Sunday morning I woke up rested (thanks to the eight hours of sleep that night and the four hours of napping I did Saturday afternoon) and headed out for a group ride on a new route. The ride was supposed to be 47 miles so I figured I would get around 51/52 by riding to the meeting spot. We headed out a few minutes after 9:00 for what turned out to be a great ride. The forecasted high that day was 88 and it felt wonderful compared to the previous days. The ride had some long steady climbs which led to some really great views of the surrounding area. We got out onto some winding roads which are primarily used by locals and motorcyclists so the traffic was very minimal and the road condition was pretty good. The last 20 miles of the ride I pushed really hard because I needed to pick Jen up at the BART station a little after 12:00. I'm not sure what my average pace was for those miles, or the ride in general, because my computer died about five miles into the ride. I checked the route out on Google so I could remember the turns and plan on taking Jen on it sometime in the next couple of weeks.

Tuesday, June 17, 2008

Train on you Crazy Trainers

Well I haven't been very good about posting my weekly totals or really any workout specifics at all lately but what can you do? ("There's nothing you can do" - "Yeah, that's what I said" - Tony Soprano circa 2007).

This weekend Jen and I ran 12 miles on Saturday in the early summer heat; by the end we were both hot, tired, and ready for some breakfast. Sunday we rode 40 miles with the group and got in some good climbing. We rode up to Lake Del Valle which has a climb of approx 3 miles going up and 2 miles coming back. On the climb up I stood up out of the saddle at the bottom for a bit then decided to see how far I could go before sitting down. Once I approached the half way point I started to think I could get close to the top; at the 3/4 mark I knew I could make it. Sure enough, I climbed the entire time out of my saddle and was able to pass everyone but one guy in our group. The downhill after the climb was sweet - I hit 40.8 mph.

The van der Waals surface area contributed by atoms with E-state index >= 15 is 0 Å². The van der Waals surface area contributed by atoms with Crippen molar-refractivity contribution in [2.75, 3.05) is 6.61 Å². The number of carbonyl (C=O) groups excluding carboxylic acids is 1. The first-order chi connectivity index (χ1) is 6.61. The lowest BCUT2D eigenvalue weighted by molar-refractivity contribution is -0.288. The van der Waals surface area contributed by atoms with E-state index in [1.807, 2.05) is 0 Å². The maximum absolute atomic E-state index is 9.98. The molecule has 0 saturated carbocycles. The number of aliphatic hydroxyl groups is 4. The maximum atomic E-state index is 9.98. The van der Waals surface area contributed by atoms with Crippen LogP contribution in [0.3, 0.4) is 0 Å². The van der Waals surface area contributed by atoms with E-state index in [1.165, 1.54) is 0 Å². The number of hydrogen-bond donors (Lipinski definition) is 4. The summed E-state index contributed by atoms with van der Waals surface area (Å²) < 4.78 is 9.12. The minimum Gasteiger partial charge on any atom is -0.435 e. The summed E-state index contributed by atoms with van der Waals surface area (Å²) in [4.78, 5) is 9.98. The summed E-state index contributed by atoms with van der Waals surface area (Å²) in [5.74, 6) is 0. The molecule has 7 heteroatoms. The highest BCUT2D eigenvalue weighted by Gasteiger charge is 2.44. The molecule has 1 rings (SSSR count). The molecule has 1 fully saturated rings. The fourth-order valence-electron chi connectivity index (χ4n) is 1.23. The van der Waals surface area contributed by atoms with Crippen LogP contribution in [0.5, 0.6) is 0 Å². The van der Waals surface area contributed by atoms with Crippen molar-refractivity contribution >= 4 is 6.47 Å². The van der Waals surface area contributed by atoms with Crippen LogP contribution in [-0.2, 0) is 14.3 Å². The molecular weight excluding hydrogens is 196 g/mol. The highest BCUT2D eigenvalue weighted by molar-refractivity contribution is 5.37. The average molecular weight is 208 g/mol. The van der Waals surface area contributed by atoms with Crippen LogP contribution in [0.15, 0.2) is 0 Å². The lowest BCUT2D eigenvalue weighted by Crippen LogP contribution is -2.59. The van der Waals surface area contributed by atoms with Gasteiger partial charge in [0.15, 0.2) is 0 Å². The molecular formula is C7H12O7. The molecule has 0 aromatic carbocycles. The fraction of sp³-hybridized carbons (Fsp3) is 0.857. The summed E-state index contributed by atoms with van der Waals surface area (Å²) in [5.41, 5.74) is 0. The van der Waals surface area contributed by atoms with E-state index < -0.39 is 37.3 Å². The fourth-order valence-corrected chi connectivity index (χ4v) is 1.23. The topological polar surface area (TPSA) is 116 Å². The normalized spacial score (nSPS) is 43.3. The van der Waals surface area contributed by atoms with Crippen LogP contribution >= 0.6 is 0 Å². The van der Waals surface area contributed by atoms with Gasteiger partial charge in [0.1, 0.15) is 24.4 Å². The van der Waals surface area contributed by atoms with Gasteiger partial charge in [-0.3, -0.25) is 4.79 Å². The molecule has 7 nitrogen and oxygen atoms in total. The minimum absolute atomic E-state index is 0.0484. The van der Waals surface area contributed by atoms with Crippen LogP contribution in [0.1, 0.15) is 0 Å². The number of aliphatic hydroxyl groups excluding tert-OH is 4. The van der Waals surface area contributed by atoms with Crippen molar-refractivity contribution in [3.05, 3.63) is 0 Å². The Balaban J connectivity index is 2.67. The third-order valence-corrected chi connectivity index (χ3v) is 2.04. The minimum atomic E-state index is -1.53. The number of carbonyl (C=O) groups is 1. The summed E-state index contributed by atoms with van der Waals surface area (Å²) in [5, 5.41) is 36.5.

So today I decided to lay out my schedule for the Santa Cruz Sprint which is coming up in early August. I'm currently in a unique situation with my training because I'm helping Jen train for her HIM which is coming up on August 2nd while at the same time training for a sprint tri and a HM. Really I am just ramping up my running for the weeks prior to the HM but still doing quite a bit of riding and running. My volume never gets too bad but after the HM (July 13th) my riding volume increases quite a bit because I will be doing some faster rides solo in the morning then some longer rides in the evenings with Jen. I really need to be sure I keep up on my sleep and most importantly my nutrition during those weeks where two a day workouts are the standard.

I've considered picking up some tri shoes (leaning towards Sidi T2) for my next two races but lately I have been practicing getting out of my Nike shoes as I ride to my apartment and that has been working pretty well. The straps open to the inside so that's a bit annoying but really I only need the shoes for two more races this year and I really don't want to spend the $$ to get them at this point. One benefit from getting them would be that I could have them on my bike in T1 so I can just jump right on and get my feet in the shoes as I head out for my ride. On the flip side, that might only save me like 20 seconds and it's also just one more thing I would have to practice.

Friday, June 13, 2008


Last night at Masters I heard something that made me reminisce; the high school water polo team was practicing and the coach yelled "Swim it up Johnson, come on", or something to that effect. It made me think back to my track and basketball days in high school and make some comparisons to when I coached 3rd and 4th grade boys soccer and basketball in college and our Masters coaches.

High School Coaches